Essay by D.M. ANDERSON
It must've been awesome to be Steve McQueen. Hell, the Rolling Stones and Sheryl Crow have even written songs about the guy.
McQueen had it all...women, wealth, power, fame. He was never what anyone would seriously consider a great actor, but who needs thespian skills when your greatest commodity is being the coolest guy walking the Earth? During his glory years (roughly 1960 to 1975), all he really had to do was show up on-set and be Steve McQueen, forcing co-stars, writers and directors to deal with his personal baggage. After all, this was a guy who had the balls to repeatedly lock horns with Yul-fucking-Brynner while making The Magnificent Seven. Pretty badass, if you ask me.
Sure, McQueen died at 50 and never made a decent movie after 1974's The Towering Inferno. But until then, when he wasn’t busy being the world’s highest paid movie star, McQueen fought, fucked, played & partied. Even though he probably didn’t leave a good looking corpse, he died with the most toys, so he still wins.
I think a lot of guys would gladly trade a few of their own relatively dull sunset years for a life like that.
Speaking of toys, McQueen’s favorites were automobiles & motorcycles, and he had one hell of a toy box. He collected exotic sports cars as casually as most of us accumulate lint. Not content with just collecting them, he played with them, too. McQueen loved motor-sports and competed in sanctioned events around the world.
In fact, he often parlayed his vehicular obsession into his professional life. The classic motorcycle chase in The Great Escape was included at his behest, where he did much of his own riding (though the film‘s insurers refused to let him jump the barbed wire fence). He also insisted on doing a lot of the driving in the iconic chase scene from Bullitt a few years later. Neither scene is actually better because of McQueen’s hands-on approach...he simply wanted to indulge his ego and get paid for playing with his toys on camera.
That self-indulgence would bite him in the ass, though.
|Another love scene between McQueen and his co-star.|
By the late 1960s, Steve McQueen had enough clout - and probably nobody around to tell him no - to shove a wall-to-wall racing movie down everyone’s throat. He even set up his own production company to make it happen. The result was 1971’s Le Mans (pronounced Le-MAH), featuring McQueen as Michael Delaney, a participant in France’s famous 24-hour endurance race.
Aside from a very brief back-story where we learn Delaney is returning to Le Mans after a crash which resulted in the death of a competitor, the entire movie is dedicated to the race itself...lap after lap of Porsches and Ferraris speeding around the track with the occasional crash thrown in. Le Mans has less actual plot and dialogue than the average porn film.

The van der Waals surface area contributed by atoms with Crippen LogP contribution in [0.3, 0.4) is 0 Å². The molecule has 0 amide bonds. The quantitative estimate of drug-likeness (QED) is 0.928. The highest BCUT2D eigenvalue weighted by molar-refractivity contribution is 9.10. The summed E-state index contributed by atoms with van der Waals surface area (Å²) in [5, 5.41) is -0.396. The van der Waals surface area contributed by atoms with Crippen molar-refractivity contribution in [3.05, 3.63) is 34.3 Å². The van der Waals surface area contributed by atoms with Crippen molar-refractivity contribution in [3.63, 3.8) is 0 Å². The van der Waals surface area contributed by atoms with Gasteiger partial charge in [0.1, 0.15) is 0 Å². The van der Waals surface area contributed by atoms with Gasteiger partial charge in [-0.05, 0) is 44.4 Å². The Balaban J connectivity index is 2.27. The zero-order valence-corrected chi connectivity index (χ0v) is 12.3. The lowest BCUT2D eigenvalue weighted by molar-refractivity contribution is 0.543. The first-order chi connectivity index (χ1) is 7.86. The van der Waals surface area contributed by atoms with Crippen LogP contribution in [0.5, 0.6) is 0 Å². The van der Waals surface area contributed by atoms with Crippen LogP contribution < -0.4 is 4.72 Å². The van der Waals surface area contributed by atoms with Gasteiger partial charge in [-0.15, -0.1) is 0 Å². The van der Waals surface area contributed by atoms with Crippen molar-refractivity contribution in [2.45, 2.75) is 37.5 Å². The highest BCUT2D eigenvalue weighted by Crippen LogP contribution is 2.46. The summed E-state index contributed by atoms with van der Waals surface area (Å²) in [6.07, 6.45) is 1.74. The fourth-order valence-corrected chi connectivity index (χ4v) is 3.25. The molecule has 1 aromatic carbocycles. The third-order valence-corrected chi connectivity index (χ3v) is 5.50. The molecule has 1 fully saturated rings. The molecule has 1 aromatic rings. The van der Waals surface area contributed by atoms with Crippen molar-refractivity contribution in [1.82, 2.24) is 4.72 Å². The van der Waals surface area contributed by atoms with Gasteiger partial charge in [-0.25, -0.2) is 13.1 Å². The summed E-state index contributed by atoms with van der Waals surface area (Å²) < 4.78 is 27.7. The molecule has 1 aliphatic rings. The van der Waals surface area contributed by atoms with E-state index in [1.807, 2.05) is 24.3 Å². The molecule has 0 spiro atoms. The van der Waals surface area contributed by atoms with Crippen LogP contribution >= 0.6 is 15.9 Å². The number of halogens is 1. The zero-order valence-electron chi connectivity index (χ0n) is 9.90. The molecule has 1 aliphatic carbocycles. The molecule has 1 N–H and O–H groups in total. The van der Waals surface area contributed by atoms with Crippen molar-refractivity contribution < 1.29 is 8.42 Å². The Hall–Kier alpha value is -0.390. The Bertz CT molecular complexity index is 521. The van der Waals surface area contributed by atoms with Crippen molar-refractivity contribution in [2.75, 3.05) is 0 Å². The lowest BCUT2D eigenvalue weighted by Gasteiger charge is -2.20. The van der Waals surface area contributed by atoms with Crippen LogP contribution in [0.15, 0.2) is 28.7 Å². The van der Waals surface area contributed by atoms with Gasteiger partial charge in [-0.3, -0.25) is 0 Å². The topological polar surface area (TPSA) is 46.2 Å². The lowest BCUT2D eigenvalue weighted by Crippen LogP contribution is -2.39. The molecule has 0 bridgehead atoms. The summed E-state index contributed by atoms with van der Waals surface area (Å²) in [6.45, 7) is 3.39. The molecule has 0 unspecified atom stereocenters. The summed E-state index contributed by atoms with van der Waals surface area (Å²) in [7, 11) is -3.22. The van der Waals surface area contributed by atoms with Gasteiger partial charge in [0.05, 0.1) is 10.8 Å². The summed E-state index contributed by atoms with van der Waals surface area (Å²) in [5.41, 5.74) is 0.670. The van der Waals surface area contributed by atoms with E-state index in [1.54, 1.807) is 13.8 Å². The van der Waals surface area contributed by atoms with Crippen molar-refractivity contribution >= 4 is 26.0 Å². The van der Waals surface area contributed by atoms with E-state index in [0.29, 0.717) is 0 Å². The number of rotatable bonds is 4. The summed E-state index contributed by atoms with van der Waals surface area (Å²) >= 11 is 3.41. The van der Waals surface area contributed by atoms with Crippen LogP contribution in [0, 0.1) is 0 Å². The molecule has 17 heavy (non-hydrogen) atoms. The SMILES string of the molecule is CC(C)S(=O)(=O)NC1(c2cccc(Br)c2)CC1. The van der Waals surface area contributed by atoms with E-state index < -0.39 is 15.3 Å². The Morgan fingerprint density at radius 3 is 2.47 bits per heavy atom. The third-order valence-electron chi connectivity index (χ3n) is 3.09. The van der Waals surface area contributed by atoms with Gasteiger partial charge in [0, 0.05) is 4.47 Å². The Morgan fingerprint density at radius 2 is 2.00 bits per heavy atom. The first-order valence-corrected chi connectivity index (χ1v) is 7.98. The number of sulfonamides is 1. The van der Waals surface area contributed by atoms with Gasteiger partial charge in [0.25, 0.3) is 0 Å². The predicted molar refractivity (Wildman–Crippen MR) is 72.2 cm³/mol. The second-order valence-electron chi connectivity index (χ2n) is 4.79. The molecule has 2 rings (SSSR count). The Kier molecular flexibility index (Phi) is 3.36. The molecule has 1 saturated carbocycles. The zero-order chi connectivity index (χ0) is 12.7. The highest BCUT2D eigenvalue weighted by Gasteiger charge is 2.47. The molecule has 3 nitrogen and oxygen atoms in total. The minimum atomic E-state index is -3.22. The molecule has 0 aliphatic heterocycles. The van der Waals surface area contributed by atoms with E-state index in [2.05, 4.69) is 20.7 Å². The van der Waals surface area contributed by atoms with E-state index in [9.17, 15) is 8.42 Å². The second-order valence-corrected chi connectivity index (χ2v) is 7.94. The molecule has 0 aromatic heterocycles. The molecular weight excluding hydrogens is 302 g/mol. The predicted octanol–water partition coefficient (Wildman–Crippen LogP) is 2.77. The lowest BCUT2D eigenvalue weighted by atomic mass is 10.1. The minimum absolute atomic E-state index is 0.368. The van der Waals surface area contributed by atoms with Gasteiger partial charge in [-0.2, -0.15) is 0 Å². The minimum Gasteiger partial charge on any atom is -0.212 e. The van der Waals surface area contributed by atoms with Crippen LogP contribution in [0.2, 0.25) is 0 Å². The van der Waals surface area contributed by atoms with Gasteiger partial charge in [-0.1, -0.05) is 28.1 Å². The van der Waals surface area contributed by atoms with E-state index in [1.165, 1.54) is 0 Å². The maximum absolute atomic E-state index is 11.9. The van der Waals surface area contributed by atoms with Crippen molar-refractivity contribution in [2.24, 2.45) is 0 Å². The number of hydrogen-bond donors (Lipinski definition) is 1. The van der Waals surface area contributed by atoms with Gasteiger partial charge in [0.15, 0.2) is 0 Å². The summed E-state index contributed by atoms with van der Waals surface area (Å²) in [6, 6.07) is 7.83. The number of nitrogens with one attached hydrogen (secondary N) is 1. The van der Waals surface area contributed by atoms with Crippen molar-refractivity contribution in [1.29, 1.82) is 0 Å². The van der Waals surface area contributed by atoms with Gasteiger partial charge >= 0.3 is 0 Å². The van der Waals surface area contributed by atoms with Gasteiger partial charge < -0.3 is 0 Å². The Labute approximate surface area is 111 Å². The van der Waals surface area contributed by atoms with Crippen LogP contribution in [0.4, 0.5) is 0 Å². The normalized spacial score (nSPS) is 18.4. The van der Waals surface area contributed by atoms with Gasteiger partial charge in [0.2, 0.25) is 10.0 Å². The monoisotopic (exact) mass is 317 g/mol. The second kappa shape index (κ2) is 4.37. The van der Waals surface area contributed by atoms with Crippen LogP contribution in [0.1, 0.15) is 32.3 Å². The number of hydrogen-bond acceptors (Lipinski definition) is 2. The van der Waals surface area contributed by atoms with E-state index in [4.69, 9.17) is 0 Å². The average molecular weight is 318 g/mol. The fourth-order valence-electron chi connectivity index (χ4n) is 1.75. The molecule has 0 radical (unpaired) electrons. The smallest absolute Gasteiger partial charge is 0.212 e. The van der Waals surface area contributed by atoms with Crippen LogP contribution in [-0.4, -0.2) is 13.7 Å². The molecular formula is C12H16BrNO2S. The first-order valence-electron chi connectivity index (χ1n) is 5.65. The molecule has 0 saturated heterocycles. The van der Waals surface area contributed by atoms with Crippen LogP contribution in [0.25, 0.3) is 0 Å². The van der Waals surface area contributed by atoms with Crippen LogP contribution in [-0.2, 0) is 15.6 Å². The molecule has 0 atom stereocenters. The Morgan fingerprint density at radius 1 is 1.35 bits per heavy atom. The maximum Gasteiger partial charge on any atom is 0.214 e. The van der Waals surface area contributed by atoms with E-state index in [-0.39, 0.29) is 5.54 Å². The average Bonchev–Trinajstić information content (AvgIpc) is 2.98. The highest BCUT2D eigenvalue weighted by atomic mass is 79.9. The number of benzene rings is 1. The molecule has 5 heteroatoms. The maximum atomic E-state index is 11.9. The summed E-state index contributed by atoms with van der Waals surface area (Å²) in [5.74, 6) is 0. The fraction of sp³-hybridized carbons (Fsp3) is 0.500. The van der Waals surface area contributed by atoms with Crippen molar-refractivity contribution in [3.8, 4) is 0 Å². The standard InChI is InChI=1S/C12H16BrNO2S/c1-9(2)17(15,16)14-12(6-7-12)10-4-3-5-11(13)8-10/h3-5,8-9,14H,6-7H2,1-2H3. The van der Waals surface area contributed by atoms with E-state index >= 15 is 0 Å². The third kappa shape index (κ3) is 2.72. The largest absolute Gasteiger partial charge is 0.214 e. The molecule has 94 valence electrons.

This is essentially Steve McQueen at play, and he assumed we'd all enjoy watching...kind-of like YouTubers today who film themselves playing video games. Not only that, McQueen insisted on playing with his toys during the real 24 Hours of Le Mans in 1970. No, they wouldn't let him participate in the race itself (those damn Frenchmen probably felt emasculated by his overall McQueen-ness), but one of the camera cars was actually entered in the race and finished 9th overall.
Le Mans was an expensive and troubled production. The legendary John Sturges, who previously directed McQueen in The Magnificent Seven and The Great Escape, quit the film in disgust over the debacle. There were also numerous accidents and injuries during filming, including one stunt driver whose leg was amputated following a horrific crash. While the racing scenes themselves are some of the greatest ever shot (even by today's standards), it apparently never occurred to McQueen or anyone else that an actual story might have been a good idea.
Hence, the movie was a colossal flop. I guess McQueen severely overestimated how many people were really pining to watch him play. Kind-of sad, really, because despite its almost total lack of plot, Le Mans is actually pretty good, arguably better than the soap opera schmaltz of 1966's Grand Prix, a similarly-themed film to which it's often compared (and McQueen once considered starring in).
You can't watch Le Mans like you would a traditional film, but as a pure sensory experience, it's technically quite amazing and still highly-regarded by motor-sports enthusiasts as the definitive racing movie. You really feel like you're right there on the track with these drivers, a feat no other film has been able to accomplish before or since. It's definitely meant to be seen on the big screen, meaning your home theater system, no matter how elaborate, won't do it justice.
As for McQueen, seeing his vanity project go down in flames was probably ego-bruising at the time. But like all badasses, he shrugged it off and charged forward with such classics as The Getaway, Papillon and The Towering Inferno. Outside of the motorporn crowd, Le Mans has since been relegated to little more than a footnote in McQueen's long career. That's kind of a shame, because one can't help but think this was the one movie which mattered most to him because it came from his own personal toy box.
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